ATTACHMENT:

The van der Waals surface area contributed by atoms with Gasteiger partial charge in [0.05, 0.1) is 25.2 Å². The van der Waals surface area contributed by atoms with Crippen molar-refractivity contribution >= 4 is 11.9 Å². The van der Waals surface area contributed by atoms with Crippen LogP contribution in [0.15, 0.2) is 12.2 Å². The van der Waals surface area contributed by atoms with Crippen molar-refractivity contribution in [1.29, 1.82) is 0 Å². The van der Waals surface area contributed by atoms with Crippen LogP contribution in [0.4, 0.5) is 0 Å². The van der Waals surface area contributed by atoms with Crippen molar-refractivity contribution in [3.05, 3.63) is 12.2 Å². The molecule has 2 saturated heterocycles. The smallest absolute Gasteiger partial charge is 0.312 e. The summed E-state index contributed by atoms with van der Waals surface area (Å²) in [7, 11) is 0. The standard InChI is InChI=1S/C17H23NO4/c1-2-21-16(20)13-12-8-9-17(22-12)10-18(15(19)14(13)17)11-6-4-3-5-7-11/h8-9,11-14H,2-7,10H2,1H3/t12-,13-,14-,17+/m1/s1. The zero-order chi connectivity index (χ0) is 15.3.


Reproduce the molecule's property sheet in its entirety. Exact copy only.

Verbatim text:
The van der Waals surface area contributed by atoms with Gasteiger partial charge in [0.05, 0.1) is 25.2 Å². The van der Waals surface area contributed by atoms with Crippen molar-refractivity contribution >= 4 is 11.9 Å². The van der Waals surface area contributed by atoms with Crippen LogP contribution in [0.15, 0.2) is 12.2 Å². The van der Waals surface area contributed by atoms with Crippen molar-refractivity contribution in [1.29, 1.82) is 0 Å². The van der Waals surface area contributed by atoms with Crippen LogP contribution in [0.4, 0.5) is 0 Å². The van der Waals surface area contributed by atoms with Crippen molar-refractivity contribution in [3.05, 3.63) is 12.2 Å². The molecule has 2 saturated heterocycles. The smallest absolute Gasteiger partial charge is 0.312 e. The summed E-state index contributed by atoms with van der Waals surface area (Å²) in [7, 11) is 0. The standard InChI is InChI=1S/C17H23NO4/c1-2-21-16(20)13-12-8-9-17(22-12)10-18(15(19)14(13)17)11-6-4-3-5-7-11/h8-9,11-14H,2-7,10H2,1H3/t12-,13-,14-,17+/m1/s1. The zero-order chi connectivity index (χ0) is 15.3.